Among all Medicare beneficiaries, residence in regions of the United States that have a higher intensity of services is associated with a higher reported prevalence of common chronic illnesses. Whether this is due to a higher disease burden or to differences in diagnostic practices in high-intensity regions (or both) was unknown. To address this question, we followed Medicare beneficiaries for 2 years before and 3 years after a move and found that a move to a region with a higher intensity of practice as compared with a move to a region with a lower intensity of practice was associated with greater increases in diagnostic testing, the number of recorded chronic conditions, and HCC risk scores, with no apparent survival benefit.
This study extends previous research on variations in diagnostic practices. Earlier studies have documented variations in the use of diagnostic tests among individual physicians and office practices11
and variations across regions in physicians’ reports of their likelihood of ordering tests.12
Higher rates of diagnostic testing lead to an increased number of diagnoses of specific clinical conditions, such as prostate cancer, thyroid disease, or vascular disease.18–20
The biases introduced by greater diagnostic intensity have been well documented in the context of cancer.21,22
Our study builds on this earlier work.
This study has several limitations. We cannot be certain that the beneficiaries who were recorded as having received a new diagnosis actually had the disease. Given the increased rates of imaging and laboratory testing, however, at least some of the additional diagnoses are likely to have indicated newly detected conditions. We also cannot rule out the possibility that there were differences in the beneficiaries’ underlying health status at the time of the move. However, the similarities in the number of diagnoses and in rates of testing before the move, as well as in the relative risk of death 1 year after the move, are consistent with the view that the underlying health status of the beneficiaries was similar for those who moved to regions with more intensive practice and those who moved to regions with less intensive practice.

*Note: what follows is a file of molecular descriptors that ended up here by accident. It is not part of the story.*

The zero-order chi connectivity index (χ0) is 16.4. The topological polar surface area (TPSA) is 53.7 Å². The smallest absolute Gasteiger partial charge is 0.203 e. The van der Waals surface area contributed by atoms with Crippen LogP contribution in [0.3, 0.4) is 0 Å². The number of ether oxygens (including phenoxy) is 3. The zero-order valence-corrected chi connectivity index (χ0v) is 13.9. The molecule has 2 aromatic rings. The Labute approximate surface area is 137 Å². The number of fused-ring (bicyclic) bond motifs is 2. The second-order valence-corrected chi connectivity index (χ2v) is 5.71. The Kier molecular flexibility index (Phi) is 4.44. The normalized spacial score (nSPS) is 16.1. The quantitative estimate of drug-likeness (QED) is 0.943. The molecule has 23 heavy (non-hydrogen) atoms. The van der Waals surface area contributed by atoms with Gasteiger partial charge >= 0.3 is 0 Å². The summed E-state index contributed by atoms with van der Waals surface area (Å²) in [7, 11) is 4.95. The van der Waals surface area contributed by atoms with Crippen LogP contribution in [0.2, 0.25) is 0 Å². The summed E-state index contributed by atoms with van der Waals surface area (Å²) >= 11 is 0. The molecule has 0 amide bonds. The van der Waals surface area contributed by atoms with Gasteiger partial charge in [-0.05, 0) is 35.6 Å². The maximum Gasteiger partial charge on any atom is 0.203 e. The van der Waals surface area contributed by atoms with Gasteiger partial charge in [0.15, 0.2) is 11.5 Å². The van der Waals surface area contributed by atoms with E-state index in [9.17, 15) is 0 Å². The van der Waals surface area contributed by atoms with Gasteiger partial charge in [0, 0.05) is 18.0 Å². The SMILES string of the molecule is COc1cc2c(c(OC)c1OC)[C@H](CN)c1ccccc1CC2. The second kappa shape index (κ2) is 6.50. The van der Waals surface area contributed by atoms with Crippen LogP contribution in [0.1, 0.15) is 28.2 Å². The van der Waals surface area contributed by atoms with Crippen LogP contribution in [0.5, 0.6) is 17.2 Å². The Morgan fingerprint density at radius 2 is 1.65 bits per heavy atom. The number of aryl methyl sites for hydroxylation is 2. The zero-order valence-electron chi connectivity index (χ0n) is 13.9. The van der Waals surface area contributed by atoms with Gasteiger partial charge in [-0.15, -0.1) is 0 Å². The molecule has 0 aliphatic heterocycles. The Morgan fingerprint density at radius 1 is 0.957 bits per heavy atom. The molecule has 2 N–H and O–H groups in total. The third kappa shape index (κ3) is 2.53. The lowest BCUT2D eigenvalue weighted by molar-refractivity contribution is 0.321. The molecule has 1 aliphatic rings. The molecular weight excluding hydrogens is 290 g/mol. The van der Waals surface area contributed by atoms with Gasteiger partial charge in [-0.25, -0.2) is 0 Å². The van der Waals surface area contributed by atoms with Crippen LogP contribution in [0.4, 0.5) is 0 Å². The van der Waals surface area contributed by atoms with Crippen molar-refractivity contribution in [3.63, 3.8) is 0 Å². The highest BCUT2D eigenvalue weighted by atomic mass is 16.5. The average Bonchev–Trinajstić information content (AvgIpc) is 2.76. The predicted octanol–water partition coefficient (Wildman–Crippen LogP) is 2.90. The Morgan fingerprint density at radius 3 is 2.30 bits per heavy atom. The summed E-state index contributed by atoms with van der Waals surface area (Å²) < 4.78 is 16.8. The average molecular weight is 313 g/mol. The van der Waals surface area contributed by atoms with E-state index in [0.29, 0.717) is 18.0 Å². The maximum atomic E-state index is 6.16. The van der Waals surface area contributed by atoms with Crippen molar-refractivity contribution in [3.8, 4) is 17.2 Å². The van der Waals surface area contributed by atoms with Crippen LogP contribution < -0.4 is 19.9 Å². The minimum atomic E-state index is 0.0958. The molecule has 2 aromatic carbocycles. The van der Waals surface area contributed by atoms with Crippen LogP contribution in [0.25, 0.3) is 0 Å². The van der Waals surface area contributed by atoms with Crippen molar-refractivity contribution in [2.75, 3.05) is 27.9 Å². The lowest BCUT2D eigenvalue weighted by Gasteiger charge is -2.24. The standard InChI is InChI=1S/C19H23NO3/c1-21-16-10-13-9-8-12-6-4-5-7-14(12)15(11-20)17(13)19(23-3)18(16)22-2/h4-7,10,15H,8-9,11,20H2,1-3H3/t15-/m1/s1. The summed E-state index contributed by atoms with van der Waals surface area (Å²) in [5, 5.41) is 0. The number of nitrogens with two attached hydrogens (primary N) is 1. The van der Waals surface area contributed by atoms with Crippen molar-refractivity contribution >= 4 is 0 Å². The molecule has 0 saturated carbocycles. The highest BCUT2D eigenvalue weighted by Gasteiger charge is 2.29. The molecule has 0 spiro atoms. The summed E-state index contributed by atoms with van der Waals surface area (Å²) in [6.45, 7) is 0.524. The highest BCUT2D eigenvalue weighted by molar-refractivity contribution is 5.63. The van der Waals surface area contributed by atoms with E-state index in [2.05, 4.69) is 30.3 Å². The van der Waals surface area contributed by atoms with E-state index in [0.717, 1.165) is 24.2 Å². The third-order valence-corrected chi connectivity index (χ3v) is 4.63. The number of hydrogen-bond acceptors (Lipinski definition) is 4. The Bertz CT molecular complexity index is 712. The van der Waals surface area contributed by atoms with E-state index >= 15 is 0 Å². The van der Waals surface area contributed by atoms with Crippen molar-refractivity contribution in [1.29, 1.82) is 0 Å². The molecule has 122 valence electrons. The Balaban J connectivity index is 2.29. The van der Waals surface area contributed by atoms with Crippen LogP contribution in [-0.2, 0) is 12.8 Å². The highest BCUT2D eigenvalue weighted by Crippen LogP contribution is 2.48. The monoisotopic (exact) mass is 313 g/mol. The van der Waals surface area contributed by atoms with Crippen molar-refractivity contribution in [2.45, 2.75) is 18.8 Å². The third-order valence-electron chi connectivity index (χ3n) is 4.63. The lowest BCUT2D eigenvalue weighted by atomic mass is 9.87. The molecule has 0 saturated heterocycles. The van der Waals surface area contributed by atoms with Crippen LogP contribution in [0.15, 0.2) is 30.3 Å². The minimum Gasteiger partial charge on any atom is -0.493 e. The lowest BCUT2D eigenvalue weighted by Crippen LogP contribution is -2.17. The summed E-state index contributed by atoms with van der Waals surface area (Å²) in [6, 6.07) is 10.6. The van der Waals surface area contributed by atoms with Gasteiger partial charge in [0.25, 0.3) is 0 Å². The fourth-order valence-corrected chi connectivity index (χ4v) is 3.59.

Our study has not adequately assessed the effect of the regional differences in diagnostic intensity on the health outcomes for beneficiaries. Several previous studies involving specific clinical cohorts have shown no evidence of a survival benefit when care is provided in regions13,23
with a higher intensity of services. One study showed that there was a small benefit with respect to survival when the intensity of life-sustaining treatments was greater,25
and a study involving six hospitals showed that among patients with heart failure, the rate of death was lower in the hospitals that used more resources in caring for patients than in those that used less.2
The analyses in all these studies adjusted the data for patients’ diagnoses as coded from provider data and thus risked overadjustment in higher-intensity regions and hospitals (and conversely, underadjustment in lower-intensity regions or hospitals). Although our study did not show a significantly higher rate of survival among beneficiaries who moved to regions with higher-intensity practices, this result should not be interpreted as implying that greater diagnostic intensity offers no benefits. Rather, it underscores the need for research to determine the specific clinical settings in which greater diagnostic intensity does — or does not — confer a benefit.